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Passenger rights

Updated : 22/01/2014

travel

Travellers with reduced mobility

Flying

If you have reduced mobility, you should still have access to air travel like anyone else.

You are also entitled to assistance, free of charge, getting on and off the plane, during the flight and in airports before and after the flight.

To get the best assistance, contact the airline, ticket seller or tour operator at least 48 hours before your trip and explain what kinds of assistance you require.

You can't be denied boarding because of your reduced mobility, unless the aircraft is physically too small or there are security concerns.

Airlines do not have to provide help with eating or taking medication during a flight. If you need this type of help, for example during a longer flight, airlines might request that you be accompanied by another person.

If you have problems getting help while travelling, you should tell the airport authorities or the airline concerned.

If you are not satisfied with their reply, you can contact the national enforcement body [176 KB] in the country where the incident happened.

Train travel

If you have reduced mobility, you should still have access to train travel like anyone else. And you should easily be able to get hold of information on accessibility of trains from the railway company.

You are also entitled to assistance, free of charge, getting on and off and changing trains, on board and at the station before and after your journey.

To get the best assistance, contact the railway company, ticket seller or tour operator at least 48 hours before your trip and explain what assistance you require.

You can't be denied boarding because of your reduced mobility, unless this is strictly necessary to comply with the company's access rules.

If you have problems getting help while travelling, you should tell the station authorities or the railway company concerned.

If you are not satisfied with their reply, you can contact the national enforcement body [176 KB] in the country where the incident happened.

EU countries can exempt trains from these requirements - domestic trains that stay in the same country and international trains that start or finish their journey outside the EU.

For further information on this you can contact the national enforcement bodies

Travelling by Bus and coach

If you have reduced mobility, you should still have access to bus and coach travel like anyone else.

You can't be stopped from buying a ticket, making a reservation or getting on board because of your reduced mobility - unless this is strictly necessary to comply with legal health and safety requirements, or where the infrastructure cannot guarantee safe transport.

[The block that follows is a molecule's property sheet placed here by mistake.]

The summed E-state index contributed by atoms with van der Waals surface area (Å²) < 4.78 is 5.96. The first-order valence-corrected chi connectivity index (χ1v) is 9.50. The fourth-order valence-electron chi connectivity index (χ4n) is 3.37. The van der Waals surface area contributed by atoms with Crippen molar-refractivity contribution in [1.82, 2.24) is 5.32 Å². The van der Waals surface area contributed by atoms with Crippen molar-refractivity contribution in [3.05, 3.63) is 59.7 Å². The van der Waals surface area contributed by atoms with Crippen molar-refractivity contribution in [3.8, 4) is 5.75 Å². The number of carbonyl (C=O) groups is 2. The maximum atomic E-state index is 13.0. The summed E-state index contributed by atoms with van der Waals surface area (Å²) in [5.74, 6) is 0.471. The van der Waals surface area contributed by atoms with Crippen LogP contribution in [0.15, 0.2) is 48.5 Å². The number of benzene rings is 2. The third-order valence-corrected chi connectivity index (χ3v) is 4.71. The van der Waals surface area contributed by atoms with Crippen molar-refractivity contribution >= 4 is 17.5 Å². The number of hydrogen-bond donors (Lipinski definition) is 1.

For long-distance journeys (more than 250 km):

  • the company must let a person of your choice travel with you free of charge - if this solves any security or safety concerns that would otherwise prevent you from travelling
  • you are entitled to assistance at designated terminals , and with getting on and off the bus or coach.

The assistance is available for free, but to make sure you get it, you must contact the bus company, ticket seller or tour operator at least 36 hours before your trip to tell them what assistance you require.

The operator or the terminal manager may ask you to come to a designated point not more than one hour before the scheduled departure.

If you have problems getting help while travelling, you should tell the terminal authorities or the bus company concerned.

If you are not satisfied with their reply, you can contact the national enforcement body in the country where the incident happened.

Travelling by ship

If you have reduced mobility, you should still have access to travel by ship like anyone else.

You are also entitled to assistance, free of charge, getting on or off a ship, changing ships, on board and at the port.

To make sure you get the best assistance, you must tell the carrier, ticket seller or tour operator at least 48 hours before your trip, and explain what kinds of assistance you require.

Even if you have not done this, the carrier and terminal operator still has to make all reasonable efforts to help you to board, disembark and travel on a ship.

If you have special needs in terms of accommodation, seating, assistance, or if you need to bring medical equipment, tell the ticket seller when you make the reservation.

Carriers can ask that you are accompanied by another person if necessary for safety reasons, or because of the way the ship or the port infrastructure are designed. This companion will travel for free.

If you have problems getting help while travelling, you should tell the port authorities or the carrier concerned.

If you are not satisfied with their reply, you can contact the national enforcement body in the country where the incident happened.

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